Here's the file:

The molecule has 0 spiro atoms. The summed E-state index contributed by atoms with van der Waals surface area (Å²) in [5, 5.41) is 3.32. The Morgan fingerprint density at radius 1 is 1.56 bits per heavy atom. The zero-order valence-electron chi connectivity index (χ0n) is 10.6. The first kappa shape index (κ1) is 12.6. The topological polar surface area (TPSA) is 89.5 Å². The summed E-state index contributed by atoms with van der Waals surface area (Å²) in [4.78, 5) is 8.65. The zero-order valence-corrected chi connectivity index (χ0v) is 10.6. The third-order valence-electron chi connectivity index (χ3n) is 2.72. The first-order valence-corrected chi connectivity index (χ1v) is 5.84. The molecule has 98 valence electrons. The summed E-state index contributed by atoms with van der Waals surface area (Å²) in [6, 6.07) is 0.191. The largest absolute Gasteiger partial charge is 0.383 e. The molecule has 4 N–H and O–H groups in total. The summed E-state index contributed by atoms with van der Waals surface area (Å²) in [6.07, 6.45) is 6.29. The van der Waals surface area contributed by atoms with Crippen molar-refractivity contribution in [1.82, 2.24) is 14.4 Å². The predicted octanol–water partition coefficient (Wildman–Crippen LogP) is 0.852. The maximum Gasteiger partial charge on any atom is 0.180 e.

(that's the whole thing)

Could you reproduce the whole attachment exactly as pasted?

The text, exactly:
The molecule has 0 spiro atoms. The summed E-state index contributed by atoms with van der Waals surface area (Å²) in [5, 5.41) is 3.32. The Morgan fingerprint density at radius 1 is 1.56 bits per heavy atom. The zero-order valence-electron chi connectivity index (χ0n) is 10.6. The first kappa shape index (κ1) is 12.6. The topological polar surface area (TPSA) is 89.5 Å². The summed E-state index contributed by atoms with van der Waals surface area (Å²) in [4.78, 5) is 8.65. The zero-order valence-corrected chi connectivity index (χ0v) is 10.6. The third-order valence-electron chi connectivity index (χ3n) is 2.72. The first-order valence-corrected chi connectivity index (χ1v) is 5.84. The molecule has 98 valence electrons. The summed E-state index contributed by atoms with van der Waals surface area (Å²) in [6, 6.07) is 0.191. The largest absolute Gasteiger partial charge is 0.383 e. The molecule has 4 N–H and O–H groups in total. The summed E-state index contributed by atoms with van der Waals surface area (Å²) in [6.07, 6.45) is 6.29. The van der Waals surface area contributed by atoms with Crippen molar-refractivity contribution in [1.82, 2.24) is 14.4 Å². The predicted octanol–water partition coefficient (Wildman–Crippen LogP) is 0.852. The maximum Gasteiger partial charge on any atom is 0.180 e.